The Title III grant has offered several opportunities for professional development for both residential and adjunct faculty since its inception. The major training event occurs every summer at the Southern and Dobson campus.
Instructors receive one week of interdisciplinary training in active learning, student success best practices, learning styles, and more. The second week consists of training in a specific discipline (Math, Reading, or English) so that practitioners will gain or enhance their knowledge of how best to instruct developmental learners in their content area.
Other professional development includes EARS, student success strategies, and technology training. Topics such as short-throw projector training, study skills module training, and additional peer-to-peer observation training have also been covered.
Several faculty members, both residential and adjunct, have taken part in Peer-to-Peer observations over multiple semesters (Spring 2013, Fall 2013, and Spring 2014 semesters). Faculty also participate in Professional Learning Communities where they review research and current trends in their disciplines and plan ways to integrate Best Practices into their instruction.
Starting in the summer of 2012, a two week FSS Summer Institute was held with the majority of developmental math faculty in attendance. Guest speakers and presentations were arranged throughout the eight-day workshop with a focus on strengthening MCC’s math developmental education program to help better serve the developmental education student.
The Title III grant’s aim is to break down barriers for students in MAT082 and MAT09X by improving the quality of developmental education programs thereby increasing success and graduation rates of developmental education students. The redesign of academic environments was the main focus of the first summer institute.
The second FSS Summer Institute was held June 10-June 20, 2013. Dr. Paul Nolting, national expert in assessing math learning problems – from study skills to learning disabilities – and developing effective learning strategies and testing accommodations, was one of the guest speakers. He spoke on the importance of mathematics study skills and how they positively impact student learning in mathematics.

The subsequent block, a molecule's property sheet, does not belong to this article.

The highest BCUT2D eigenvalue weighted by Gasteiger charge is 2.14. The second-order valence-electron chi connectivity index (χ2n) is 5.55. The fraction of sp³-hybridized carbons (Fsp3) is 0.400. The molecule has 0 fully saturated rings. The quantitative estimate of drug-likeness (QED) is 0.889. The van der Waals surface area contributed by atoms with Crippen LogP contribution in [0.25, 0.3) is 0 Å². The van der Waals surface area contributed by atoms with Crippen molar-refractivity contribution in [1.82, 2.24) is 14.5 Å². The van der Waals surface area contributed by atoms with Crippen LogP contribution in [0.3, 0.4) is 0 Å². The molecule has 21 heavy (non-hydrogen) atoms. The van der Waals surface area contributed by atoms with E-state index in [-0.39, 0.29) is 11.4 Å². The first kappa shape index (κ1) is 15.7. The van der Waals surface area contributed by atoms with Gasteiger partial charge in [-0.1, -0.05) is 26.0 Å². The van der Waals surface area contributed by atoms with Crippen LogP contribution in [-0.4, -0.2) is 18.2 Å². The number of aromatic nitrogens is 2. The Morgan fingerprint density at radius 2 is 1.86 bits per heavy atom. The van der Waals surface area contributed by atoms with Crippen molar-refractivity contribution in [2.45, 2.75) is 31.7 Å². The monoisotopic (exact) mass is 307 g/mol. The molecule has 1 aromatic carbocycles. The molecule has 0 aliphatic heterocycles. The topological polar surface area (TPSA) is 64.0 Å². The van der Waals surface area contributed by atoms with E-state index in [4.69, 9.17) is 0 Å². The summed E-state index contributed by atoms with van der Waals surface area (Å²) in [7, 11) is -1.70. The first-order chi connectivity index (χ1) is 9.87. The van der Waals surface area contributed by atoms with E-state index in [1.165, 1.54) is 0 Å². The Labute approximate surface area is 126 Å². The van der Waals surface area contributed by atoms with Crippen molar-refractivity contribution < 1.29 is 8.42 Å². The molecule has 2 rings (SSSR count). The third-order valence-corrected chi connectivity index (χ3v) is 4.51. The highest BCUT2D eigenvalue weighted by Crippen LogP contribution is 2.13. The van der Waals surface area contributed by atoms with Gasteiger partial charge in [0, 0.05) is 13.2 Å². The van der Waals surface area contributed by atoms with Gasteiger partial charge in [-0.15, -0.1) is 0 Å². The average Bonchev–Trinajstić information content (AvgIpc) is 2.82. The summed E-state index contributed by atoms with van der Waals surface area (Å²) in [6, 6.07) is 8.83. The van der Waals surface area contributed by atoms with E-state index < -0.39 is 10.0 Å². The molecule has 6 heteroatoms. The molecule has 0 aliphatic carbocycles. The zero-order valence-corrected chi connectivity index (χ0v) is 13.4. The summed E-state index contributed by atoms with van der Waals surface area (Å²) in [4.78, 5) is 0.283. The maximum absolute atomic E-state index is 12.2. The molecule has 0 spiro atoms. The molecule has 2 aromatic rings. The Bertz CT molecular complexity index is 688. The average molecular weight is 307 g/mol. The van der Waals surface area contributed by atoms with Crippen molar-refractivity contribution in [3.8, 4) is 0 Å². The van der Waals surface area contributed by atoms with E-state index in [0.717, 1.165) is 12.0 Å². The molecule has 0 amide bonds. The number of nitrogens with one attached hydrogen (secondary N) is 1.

Dr. Erick Hofacker was another guest speaker during the 2103 Summer Institute. Dr. Hofacker focused on different ways of modeling mathematical concepts and ideas. Visualization through technology was emphasized. Dr. Hofacker will return again this summer for the two day Math Summer Institute 2014.
Day 3 of the 2013 Summer Institute featured Mesa’s own Beth Alsen and Megan Garvy, specialists in instructional design and education studies. Their workshop focused on how to engage learners for the 21st century classroom to promote student learning and critical thinking skills. They gave an overview of 8 research-based standards for lesson design and delivery. They also discussed how to conduct peer-to-peer observations.
The third FSS Summer Institute hosted both a Math and Reading professional development component. The two-day Math Institute (June 2 and 3, 2014) brought back Dr. Erick Hofacker from the 2013 Summer Institute to further elaborate on collaborative and active learning in the Math classroom. His presentations included such topics as "Mathematical Tasks and Problems," "Technology in the Math Classroom," and "Real-World Applications in Math."
The eight-day Reading Institute brought in nationally recognized authorities in the field of Reading research. Dr. Janet Zadina spoke for two days to the group. Day one was on "Using Multiple Pathways to Enhance and Energize Instruction." Day two covered "Applying Brain Research to Classroom Practices."
Dr. Peggy Richek and Susanne Picchi presented on academic vocabulary development, entitled "Words are Wonderful: Engaging Students in Vocabulary Instruction." The day was filled with interactive activities that could be used by faculty to make vocabulary development more engaging.
Dr. Deborah Kellner presented on "Developing Resiliency for Reading Textbooks." Like the other presenters, her session was informative, interactive, and inspirational.
In addition to the guest presentations, a number of MCC faculty, staff and students spoke on more local topics, such as developing a growth mindset, information literacy, lesson design and delivery, EARS, Reading Department mission and vision for 2015, and a student panel, who gave faculty feedback on what worked and what could be improved with reading instruction.
All in all, it was a very successful Summer Institute. Here are some of the statistics for the event.
Reading Summer Institute Participation
Full-time Reading faculty: 7
Adjunct Reading faculty: 18
Total Reading faculty: 25
English faculty: 1
Total MCC Participants: 55
Total hours of training: More than 750 hours
Math Summer Institute Participation
Full-time Math faculty: 9
Adjunct Math faculty: 9
Total math faculty: 18
Total hours of training: 210 hours
When you add the two events together, we trained 73 employees and accumulated over 960 training hours.
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